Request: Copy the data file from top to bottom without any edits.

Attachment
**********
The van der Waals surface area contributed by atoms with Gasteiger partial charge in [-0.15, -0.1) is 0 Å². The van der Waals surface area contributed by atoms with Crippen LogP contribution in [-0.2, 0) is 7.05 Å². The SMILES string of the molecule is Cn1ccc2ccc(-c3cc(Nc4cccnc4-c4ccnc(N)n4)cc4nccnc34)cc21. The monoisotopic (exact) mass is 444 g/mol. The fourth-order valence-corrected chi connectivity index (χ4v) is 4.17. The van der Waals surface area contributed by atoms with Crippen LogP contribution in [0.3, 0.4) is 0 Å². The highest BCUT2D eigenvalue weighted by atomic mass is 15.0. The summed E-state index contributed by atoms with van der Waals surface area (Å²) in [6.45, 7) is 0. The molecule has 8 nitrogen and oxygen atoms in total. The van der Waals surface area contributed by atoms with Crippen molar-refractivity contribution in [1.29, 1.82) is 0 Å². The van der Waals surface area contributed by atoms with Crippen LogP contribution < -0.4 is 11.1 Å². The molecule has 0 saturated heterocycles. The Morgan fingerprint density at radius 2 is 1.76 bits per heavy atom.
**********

The van der Waals surface area contributed by atoms with Gasteiger partial charge in [-0.15, -0.1) is 0 Å². The van der Waals surface area contributed by atoms with Crippen LogP contribution in [-0.2, 0) is 7.05 Å². The SMILES string of the molecule is Cn1ccc2ccc(-c3cc(Nc4cccnc4-c4ccnc(N)n4)cc4nccnc34)cc21. The monoisotopic (exact) mass is 444 g/mol. The fourth-order valence-corrected chi connectivity index (χ4v) is 4.17. The van der Waals surface area contributed by atoms with Crippen LogP contribution in [0.3, 0.4) is 0 Å². The highest BCUT2D eigenvalue weighted by atomic mass is 15.0. The summed E-state index contributed by atoms with van der Waals surface area (Å²) in [6.45, 7) is 0. The molecule has 8 nitrogen and oxygen atoms in total. The van der Waals surface area contributed by atoms with Crippen molar-refractivity contribution in [1.29, 1.82) is 0 Å². The van der Waals surface area contributed by atoms with Crippen LogP contribution < -0.4 is 11.1 Å². The molecule has 0 saturated heterocycles. The Morgan fingerprint density at radius 2 is 1.76 bits per heavy atom.